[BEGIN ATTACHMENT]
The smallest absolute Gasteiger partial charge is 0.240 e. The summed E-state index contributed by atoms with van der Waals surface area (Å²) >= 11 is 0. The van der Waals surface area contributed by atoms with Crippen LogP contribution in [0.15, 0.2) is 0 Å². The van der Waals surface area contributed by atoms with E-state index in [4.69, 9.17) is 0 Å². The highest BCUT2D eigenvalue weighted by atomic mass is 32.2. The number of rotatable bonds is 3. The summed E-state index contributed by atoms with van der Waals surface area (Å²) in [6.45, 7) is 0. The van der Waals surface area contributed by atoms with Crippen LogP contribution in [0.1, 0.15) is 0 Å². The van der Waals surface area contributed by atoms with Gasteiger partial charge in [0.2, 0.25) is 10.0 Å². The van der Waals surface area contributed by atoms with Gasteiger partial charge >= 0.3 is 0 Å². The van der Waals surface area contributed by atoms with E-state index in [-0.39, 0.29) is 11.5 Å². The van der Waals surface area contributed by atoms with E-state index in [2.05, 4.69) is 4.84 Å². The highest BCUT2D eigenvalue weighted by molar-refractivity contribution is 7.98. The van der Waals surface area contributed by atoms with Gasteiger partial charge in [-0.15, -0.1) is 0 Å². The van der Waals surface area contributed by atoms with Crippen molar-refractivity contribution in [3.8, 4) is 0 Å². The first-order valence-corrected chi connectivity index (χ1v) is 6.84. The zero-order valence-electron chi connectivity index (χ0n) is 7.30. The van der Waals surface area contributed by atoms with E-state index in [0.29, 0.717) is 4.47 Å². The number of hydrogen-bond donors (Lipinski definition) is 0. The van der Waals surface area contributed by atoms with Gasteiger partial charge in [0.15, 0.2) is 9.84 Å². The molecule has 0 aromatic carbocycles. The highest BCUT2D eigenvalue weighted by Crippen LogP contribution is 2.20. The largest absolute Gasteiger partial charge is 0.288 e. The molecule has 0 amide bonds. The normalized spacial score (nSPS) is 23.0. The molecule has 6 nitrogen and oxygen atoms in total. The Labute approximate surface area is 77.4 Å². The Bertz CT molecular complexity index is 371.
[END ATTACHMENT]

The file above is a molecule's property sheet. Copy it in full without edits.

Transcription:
The smallest absolute Gasteiger partial charge is 0.240 e. The summed E-state index contributed by atoms with van der Waals surface area (Å²) >= 11 is 0. The van der Waals surface area contributed by atoms with Crippen LogP contribution in [0.15, 0.2) is 0 Å². The van der Waals surface area contributed by atoms with E-state index in [4.69, 9.17) is 0 Å². The highest BCUT2D eigenvalue weighted by atomic mass is 32.2. The number of rotatable bonds is 3. The summed E-state index contributed by atoms with van der Waals surface area (Å²) in [6.45, 7) is 0. The van der Waals surface area contributed by atoms with Crippen LogP contribution in [0.1, 0.15) is 0 Å². The van der Waals surface area contributed by atoms with Gasteiger partial charge in [0.2, 0.25) is 10.0 Å². The van der Waals surface area contributed by atoms with Gasteiger partial charge >= 0.3 is 0 Å². The van der Waals surface area contributed by atoms with E-state index in [-0.39, 0.29) is 11.5 Å². The van der Waals surface area contributed by atoms with E-state index in [2.05, 4.69) is 4.84 Å². The highest BCUT2D eigenvalue weighted by molar-refractivity contribution is 7.98. The van der Waals surface area contributed by atoms with Gasteiger partial charge in [-0.15, -0.1) is 0 Å². The van der Waals surface area contributed by atoms with Crippen molar-refractivity contribution in [3.8, 4) is 0 Å². The first-order valence-corrected chi connectivity index (χ1v) is 6.84. The zero-order valence-electron chi connectivity index (χ0n) is 7.30. The van der Waals surface area contributed by atoms with E-state index in [0.29, 0.717) is 4.47 Å². The number of hydrogen-bond donors (Lipinski definition) is 0. The van der Waals surface area contributed by atoms with Gasteiger partial charge in [0.15, 0.2) is 9.84 Å². The molecule has 0 aromatic carbocycles. The highest BCUT2D eigenvalue weighted by Crippen LogP contribution is 2.20. The largest absolute Gasteiger partial charge is 0.288 e. The molecule has 0 amide bonds. The normalized spacial score (nSPS) is 23.0. The molecule has 6 nitrogen and oxygen atoms in total. The Labute approximate surface area is 77.4 Å². The Bertz CT molecular complexity index is 371.